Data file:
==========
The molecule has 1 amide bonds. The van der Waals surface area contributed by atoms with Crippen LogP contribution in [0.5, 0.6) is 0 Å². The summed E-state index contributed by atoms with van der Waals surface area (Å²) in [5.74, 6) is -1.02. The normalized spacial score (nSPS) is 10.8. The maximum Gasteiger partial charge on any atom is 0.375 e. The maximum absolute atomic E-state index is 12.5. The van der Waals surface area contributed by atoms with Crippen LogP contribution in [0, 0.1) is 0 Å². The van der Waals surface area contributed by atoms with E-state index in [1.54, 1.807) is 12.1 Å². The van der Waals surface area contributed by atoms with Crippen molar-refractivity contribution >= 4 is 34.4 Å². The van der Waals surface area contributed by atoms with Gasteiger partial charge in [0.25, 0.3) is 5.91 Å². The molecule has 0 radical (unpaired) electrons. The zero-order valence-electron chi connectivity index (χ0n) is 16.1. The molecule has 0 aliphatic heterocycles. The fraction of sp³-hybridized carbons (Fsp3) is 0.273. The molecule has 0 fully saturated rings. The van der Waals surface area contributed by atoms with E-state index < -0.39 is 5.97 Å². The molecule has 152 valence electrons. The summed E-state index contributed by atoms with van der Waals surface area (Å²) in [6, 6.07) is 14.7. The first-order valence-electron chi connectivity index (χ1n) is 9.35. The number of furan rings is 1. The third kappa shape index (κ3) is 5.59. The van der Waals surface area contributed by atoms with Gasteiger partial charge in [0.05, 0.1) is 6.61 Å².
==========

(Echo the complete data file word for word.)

The molecule has 1 amide bonds. The van der Waals surface area contributed by atoms with Crippen LogP contribution in [0.5, 0.6) is 0 Å². The summed E-state index contributed by atoms with van der Waals surface area (Å²) in [5.74, 6) is -1.02. The normalized spacial score (nSPS) is 10.8. The maximum Gasteiger partial charge on any atom is 0.375 e. The maximum absolute atomic E-state index is 12.5. The van der Waals surface area contributed by atoms with Crippen LogP contribution in [0, 0.1) is 0 Å². The van der Waals surface area contributed by atoms with E-state index in [1.54, 1.807) is 12.1 Å². The van der Waals surface area contributed by atoms with Crippen molar-refractivity contribution >= 4 is 34.4 Å². The van der Waals surface area contributed by atoms with Gasteiger partial charge in [0.25, 0.3) is 5.91 Å². The molecule has 0 radical (unpaired) electrons. The zero-order valence-electron chi connectivity index (χ0n) is 16.1. The molecule has 0 aliphatic heterocycles. The fraction of sp³-hybridized carbons (Fsp3) is 0.273. The molecule has 0 fully saturated rings. The van der Waals surface area contributed by atoms with E-state index < -0.39 is 5.97 Å². The molecule has 152 valence electrons. The summed E-state index contributed by atoms with van der Waals surface area (Å²) in [6, 6.07) is 14.7. The first-order valence-electron chi connectivity index (χ1n) is 9.35. The number of furan rings is 1. The third kappa shape index (κ3) is 5.59. The van der Waals surface area contributed by atoms with Gasteiger partial charge in [0.05, 0.1) is 6.61 Å².